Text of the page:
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on line vs classroom

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psmith177's picture
Joined: Aug 2006
on line vs classroom

I am teaching on line AP European and APUSH. This is the first year for European and the second for APUSH. The test results for the first year were poor. Has anyone taken an online AP course? if so what type of assignments were used?

Shadow's picture
Joined: Sep 2005

I try to avoid online courses like the plague. I've just got this feeling that it wouldn't work as well as sitting down in a classroom.

pianogirl2422's picture
Joined: Mar 2005

I've never taken an online AP course, but I took health online. It was okay until the final. Like 50 pages of notes to try and remember...not fun. But anyways, it seems to me that an online AP class would be good, but only for certain kinds of people.

Students who actually do their work, learn best by reading and writing down information, and work well alone shouldn't have much of a problem with online courses. However, it is my experience that the majority of people who take online courses are people who think "oh, this will be easy. No set class time, no teacher breathing down your neck, it should be a breeze." So the problem then becomes how to make sure these students don't cheat on the online tests and are studying properly.

If you ask me, the best way to make sure you're students are learning is to have periodic essay questions and dbq's (at least once a week) with a strict time limit. Maybe not make it as harsh as it is for the real AP test, but not much longer. Eventually decrease the time they have for each essay to the AP standards, or even below that since students generally tend to type faster than they write and so that when they do get to the actual AP test, they won't feel as rushed. As to the question of people cheating, in the beginning you can give hints and grade harshly, or not give hints and grade less so. But then as the students get farther in the book, add essays from chapters further back in the book so they know that anything is fair game.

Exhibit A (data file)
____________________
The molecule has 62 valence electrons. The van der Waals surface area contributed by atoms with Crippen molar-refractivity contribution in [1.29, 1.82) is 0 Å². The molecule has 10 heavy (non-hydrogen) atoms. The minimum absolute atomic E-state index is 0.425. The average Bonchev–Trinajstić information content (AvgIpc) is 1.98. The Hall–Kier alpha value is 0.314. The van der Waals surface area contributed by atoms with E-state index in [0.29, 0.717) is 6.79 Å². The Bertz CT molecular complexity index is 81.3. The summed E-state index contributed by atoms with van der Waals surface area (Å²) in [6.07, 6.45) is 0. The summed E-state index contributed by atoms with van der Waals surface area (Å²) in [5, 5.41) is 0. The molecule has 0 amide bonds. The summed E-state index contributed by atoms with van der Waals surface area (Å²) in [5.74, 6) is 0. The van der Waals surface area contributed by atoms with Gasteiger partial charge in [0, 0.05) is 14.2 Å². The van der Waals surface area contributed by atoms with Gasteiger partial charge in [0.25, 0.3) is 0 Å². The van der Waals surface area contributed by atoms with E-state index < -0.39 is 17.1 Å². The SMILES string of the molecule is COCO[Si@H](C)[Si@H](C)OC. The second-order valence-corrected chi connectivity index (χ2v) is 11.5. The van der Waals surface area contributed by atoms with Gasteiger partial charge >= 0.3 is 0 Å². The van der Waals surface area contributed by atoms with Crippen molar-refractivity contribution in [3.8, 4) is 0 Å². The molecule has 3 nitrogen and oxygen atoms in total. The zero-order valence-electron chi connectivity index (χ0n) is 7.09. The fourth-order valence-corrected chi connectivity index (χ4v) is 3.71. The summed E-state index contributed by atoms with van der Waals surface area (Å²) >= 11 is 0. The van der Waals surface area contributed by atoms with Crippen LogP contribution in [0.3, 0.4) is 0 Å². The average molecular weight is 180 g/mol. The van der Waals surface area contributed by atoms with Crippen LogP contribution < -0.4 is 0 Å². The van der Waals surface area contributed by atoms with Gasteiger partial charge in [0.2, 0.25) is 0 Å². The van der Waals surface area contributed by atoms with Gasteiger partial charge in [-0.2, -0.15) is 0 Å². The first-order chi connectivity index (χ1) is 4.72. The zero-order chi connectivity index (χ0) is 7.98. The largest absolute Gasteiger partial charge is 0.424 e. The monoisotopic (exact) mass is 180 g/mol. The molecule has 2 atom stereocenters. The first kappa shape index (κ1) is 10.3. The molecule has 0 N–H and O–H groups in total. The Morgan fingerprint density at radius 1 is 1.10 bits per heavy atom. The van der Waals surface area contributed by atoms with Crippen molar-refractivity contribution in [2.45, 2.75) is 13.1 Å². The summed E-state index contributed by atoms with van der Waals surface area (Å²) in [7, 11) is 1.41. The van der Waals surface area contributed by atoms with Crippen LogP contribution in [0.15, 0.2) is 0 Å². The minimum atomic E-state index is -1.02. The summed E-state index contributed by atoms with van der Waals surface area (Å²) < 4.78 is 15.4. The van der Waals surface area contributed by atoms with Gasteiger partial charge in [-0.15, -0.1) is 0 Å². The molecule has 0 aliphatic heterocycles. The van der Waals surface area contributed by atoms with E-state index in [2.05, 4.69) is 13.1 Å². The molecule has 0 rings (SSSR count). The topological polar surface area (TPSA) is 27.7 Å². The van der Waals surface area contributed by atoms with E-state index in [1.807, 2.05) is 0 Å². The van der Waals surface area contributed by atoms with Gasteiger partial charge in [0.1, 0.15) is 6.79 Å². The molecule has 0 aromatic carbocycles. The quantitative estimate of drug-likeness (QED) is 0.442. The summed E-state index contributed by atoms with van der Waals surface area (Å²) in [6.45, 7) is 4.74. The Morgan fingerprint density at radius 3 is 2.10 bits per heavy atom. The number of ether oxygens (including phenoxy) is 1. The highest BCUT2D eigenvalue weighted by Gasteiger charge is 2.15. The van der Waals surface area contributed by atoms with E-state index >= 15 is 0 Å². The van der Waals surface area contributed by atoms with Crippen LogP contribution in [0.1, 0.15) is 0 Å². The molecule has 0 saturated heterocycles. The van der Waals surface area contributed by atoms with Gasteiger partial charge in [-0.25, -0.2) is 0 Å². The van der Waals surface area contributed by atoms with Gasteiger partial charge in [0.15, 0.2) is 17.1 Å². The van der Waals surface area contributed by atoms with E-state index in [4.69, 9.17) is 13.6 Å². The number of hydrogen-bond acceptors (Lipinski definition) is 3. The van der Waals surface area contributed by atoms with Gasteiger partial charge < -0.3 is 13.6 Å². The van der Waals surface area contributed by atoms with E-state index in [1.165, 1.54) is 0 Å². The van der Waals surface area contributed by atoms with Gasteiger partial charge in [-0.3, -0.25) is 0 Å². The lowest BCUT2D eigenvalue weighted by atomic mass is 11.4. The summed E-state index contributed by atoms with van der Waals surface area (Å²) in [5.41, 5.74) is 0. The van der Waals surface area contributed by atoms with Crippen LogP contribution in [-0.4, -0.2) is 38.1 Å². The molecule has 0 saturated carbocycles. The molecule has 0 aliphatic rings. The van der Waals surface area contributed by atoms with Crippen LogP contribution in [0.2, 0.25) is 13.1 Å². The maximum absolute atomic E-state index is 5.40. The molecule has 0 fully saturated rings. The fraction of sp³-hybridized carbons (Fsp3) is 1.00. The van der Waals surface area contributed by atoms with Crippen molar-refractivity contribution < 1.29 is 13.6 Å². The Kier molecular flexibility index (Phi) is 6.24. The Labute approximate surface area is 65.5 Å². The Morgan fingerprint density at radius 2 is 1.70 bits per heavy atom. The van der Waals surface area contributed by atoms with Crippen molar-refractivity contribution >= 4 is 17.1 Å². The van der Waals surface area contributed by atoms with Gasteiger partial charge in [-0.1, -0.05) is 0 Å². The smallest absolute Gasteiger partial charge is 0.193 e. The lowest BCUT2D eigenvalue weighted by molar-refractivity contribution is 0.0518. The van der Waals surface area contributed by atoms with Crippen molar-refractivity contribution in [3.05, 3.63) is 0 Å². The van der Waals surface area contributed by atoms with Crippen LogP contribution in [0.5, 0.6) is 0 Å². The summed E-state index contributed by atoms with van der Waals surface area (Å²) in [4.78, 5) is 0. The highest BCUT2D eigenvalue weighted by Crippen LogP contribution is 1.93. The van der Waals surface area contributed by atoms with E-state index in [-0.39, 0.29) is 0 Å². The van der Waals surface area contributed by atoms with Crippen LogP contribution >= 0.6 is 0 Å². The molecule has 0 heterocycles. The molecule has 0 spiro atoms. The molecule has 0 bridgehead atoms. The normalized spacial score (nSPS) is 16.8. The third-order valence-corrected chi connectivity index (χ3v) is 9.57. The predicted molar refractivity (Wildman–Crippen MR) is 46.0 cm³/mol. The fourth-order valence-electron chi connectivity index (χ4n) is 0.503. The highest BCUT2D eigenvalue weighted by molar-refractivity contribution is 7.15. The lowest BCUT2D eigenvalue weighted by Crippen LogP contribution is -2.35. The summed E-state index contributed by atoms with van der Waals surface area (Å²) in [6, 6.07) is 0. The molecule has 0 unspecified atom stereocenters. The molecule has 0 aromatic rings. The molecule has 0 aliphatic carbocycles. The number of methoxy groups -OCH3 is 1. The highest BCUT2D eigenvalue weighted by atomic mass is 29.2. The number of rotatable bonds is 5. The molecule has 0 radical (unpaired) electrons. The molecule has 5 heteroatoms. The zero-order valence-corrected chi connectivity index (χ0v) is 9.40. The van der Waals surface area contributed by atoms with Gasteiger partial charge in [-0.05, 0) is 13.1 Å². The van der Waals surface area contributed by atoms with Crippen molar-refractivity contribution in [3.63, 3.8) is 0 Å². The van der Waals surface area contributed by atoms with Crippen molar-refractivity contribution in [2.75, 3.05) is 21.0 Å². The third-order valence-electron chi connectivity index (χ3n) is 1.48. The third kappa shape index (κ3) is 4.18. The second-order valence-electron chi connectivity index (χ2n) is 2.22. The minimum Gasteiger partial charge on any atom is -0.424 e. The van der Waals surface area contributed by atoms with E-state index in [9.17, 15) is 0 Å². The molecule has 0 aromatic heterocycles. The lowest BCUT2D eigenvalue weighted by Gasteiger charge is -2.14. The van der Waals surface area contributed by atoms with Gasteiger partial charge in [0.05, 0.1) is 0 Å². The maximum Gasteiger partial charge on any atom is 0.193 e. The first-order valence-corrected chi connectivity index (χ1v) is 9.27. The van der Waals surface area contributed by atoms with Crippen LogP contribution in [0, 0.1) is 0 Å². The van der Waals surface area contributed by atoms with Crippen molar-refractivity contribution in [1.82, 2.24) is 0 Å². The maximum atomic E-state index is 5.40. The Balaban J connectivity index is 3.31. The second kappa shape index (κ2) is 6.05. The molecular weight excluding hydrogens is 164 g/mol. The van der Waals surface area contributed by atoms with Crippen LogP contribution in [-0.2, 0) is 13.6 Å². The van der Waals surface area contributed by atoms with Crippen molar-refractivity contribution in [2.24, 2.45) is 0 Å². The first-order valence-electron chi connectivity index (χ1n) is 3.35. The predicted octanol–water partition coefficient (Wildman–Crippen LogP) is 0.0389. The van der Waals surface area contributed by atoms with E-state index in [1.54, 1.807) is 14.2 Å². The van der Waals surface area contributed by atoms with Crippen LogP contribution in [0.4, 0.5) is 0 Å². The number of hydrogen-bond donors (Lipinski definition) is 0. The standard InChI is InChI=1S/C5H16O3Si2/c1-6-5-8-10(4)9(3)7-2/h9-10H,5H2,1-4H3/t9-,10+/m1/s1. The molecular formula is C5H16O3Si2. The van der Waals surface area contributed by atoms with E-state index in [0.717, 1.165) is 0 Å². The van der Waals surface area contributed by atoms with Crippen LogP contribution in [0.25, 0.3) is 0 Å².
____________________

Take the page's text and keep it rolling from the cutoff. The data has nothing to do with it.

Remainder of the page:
For assignment in between, you could have them answer some short answer questions about various subjects for each chapter. Or you could have a list of terms for each chapter. All the worksheets that I was given to do never stuck in my head. Busywork is never a good idea, especially in an online course. Having a group chat everyonce in a while is always a good thing so people can share ideas, advice, etc. Really, that's all the advice I have.

Good Luck with that!

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MikeJ's picture
Joined: Mar 2005

As you seem to have no choice in the matter (the classes seem to have started already) the best bet is to have a good plan. (See the above post). Studies have shown (ooh, I'm being a bad researcher by neither listing my source nor even finding a link to a link) that for classes with intense subject matter (or just plain way too much to learn) are better as a hands on approach.

As a European History [former] student, the best bet is to have lots of quizzes/tests/essays. As a former student, I assure you it's no fun, but it definately helped me. Is this a purely online class or is there some snail mail interaction? If so, having students write out notes helps the memorization process and you could require the students to mail in a notebook with notes for each chapter maybe once every other week?

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